Now, I know most of you know you can plant seeds and grow strawberries, or root cuttings to establish new plants…but did you know that you can actually grow strawberries by planting the actual berry?
If you have ever tried to plant strawberries from seeds, you know those little suckers are TINY!..yet the entire outside of the flesh of the fruit is dotted full of them and they are nicely held in place just waiting to germinate. This is how wild strawberries repopulate as well, they don’t wait for someone to come and pick every single seed off the flesh for them. This is also why at times, strawberries come up in unusual places where a bird ate the berry and..well…voided the seeds.
Ok, enough bird talk. How you can grow your own strawberries using the fruit. The first step is assuring the fruits you have are not sterile. Some commercial strawberries are bred to be this way. Annoying I know, and yet I imagine it’s how they keep others from replicating their particular brand. One way to help overcome this is to look for a local farmers market or a pick your own and go gather some berries. Now I am not saying you can’t use those out of the produce section at your local store, I have tried this just to see if they would grow and some did, but I personally recommend a pick your own or farmers market. Not only do you assure good quality produce, but also you support the Mom and Pop growers.
A second thing you need to realize is this. Some strains of strawberries have been …for lack of better term…mutated. Through seed germination you do not guarantee your fruit will look exactly like that you purchased. This is not necessarily a bad thing. Often the resulting plant you manage to grow returns more to it’s ancestral nature, or what we consider a heirloom.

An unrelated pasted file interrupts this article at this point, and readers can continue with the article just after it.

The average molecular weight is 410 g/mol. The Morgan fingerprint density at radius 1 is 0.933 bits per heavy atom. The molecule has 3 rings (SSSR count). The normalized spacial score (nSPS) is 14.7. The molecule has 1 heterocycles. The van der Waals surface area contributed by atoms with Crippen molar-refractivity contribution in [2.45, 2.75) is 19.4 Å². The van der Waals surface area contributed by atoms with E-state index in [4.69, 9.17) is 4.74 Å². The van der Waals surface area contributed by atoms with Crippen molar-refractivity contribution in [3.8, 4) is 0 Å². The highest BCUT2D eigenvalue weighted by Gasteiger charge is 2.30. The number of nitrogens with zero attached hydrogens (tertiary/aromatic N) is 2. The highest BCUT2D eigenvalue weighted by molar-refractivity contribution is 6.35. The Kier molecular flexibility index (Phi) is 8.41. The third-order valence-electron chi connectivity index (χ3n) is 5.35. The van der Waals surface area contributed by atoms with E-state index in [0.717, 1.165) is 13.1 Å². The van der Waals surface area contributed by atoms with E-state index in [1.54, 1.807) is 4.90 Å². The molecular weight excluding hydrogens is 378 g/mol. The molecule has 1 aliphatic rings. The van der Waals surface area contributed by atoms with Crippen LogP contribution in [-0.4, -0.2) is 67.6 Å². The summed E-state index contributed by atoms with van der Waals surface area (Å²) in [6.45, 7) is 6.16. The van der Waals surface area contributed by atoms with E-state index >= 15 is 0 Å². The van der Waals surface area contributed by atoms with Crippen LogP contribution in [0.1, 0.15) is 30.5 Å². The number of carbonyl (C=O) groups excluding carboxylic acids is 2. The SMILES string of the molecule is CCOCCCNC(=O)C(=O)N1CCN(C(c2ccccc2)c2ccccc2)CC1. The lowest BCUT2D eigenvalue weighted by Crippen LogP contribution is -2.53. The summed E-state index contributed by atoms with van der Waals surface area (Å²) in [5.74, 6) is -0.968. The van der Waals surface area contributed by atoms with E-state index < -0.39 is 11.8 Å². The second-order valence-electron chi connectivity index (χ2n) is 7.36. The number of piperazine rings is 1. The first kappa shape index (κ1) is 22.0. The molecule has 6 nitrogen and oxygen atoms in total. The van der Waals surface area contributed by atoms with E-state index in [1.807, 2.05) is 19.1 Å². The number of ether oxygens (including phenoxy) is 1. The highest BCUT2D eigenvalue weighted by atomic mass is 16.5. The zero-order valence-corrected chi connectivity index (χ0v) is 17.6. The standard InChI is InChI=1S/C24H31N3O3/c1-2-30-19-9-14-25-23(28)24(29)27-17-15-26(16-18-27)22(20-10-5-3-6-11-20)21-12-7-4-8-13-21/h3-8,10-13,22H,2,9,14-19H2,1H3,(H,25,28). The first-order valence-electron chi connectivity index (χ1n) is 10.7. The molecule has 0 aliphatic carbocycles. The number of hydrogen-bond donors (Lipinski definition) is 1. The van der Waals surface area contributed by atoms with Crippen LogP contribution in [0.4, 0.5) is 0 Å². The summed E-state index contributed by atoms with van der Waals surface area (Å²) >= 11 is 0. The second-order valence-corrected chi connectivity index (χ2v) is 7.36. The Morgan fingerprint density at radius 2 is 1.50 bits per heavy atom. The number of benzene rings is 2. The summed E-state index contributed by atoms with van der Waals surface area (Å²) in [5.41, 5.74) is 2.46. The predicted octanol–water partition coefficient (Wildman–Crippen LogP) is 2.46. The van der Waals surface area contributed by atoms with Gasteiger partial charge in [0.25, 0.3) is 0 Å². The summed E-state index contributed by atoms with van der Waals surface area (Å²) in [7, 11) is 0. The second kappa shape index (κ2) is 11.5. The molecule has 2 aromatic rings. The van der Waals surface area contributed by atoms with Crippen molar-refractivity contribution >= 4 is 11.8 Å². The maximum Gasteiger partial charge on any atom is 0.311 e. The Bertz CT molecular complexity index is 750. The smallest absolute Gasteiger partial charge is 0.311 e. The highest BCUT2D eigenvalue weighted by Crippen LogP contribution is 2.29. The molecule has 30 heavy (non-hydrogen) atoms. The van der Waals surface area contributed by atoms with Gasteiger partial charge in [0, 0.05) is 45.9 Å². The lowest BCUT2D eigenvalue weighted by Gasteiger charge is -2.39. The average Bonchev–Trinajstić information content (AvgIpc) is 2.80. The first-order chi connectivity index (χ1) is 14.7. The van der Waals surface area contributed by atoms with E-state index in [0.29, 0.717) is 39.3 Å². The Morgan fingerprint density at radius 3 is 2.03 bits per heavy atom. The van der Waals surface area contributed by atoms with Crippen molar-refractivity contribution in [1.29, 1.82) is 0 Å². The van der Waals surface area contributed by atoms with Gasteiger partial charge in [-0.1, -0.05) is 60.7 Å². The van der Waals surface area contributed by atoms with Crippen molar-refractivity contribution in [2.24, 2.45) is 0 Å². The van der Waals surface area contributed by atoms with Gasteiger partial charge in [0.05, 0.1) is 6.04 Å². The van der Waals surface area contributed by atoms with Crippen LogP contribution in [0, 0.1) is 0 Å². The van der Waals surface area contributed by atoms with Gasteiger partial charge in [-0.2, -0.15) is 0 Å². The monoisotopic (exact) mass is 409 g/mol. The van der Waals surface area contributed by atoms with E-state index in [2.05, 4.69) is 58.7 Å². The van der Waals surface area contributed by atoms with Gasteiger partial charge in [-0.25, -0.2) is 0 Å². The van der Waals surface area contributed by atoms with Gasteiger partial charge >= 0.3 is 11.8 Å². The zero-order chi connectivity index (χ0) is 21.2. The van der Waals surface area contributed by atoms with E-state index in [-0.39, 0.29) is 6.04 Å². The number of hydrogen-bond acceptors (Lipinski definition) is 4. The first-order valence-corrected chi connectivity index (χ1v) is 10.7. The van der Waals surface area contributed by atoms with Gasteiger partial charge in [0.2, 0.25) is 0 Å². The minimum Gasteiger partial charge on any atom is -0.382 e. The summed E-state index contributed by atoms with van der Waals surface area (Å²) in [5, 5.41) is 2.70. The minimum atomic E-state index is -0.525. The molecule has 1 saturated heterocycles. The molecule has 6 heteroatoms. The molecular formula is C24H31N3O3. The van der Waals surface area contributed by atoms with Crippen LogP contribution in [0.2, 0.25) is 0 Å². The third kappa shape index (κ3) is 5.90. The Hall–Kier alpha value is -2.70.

Now for my method. Strawberry seeds need a period of cold before they will germinate. Your refrigerator is ideal for this as we store them in refrigerator to keep them fresh. So, without thinking, you already most likely have done this step of the process.
The second step is to assure your berries are ripe and ready. Green, unripe, semi-ripe does not mean ready to seed. In fact the best ones you can plant are those which are already on their way to the trash pile. You are looking for overripe, these will be the ones you slice up for planting. Some will argue with me and say you need to throw the berries in a blender with water first, drain off the water and any floating seeds and use only the sinkers. I find this step unnecessary and prefer just to use the slicing method. The rotting flesh becomes part of the compost and benefits the growing seedlings.
Third step, remove over helpful cat from table and catch daughter about to tumble off the chair beside you…oh wait, that’s just in my house. Third step! Prepare the soil mixture. Any seed starter soil will work fine for this.
Fill the cups 3/4 full, leaving a finger size indent in center to place your berries in. You want them near surface and just covered with a layer when finished.
Place your berries and remove cat off table again. Then cover berries with the top layering of soil. Don’t be afraid to “smush” some up to fit, this won’t hurt them at all.
As a final note, be prepared for some seeds to just not grow. This is just the nature of the beast.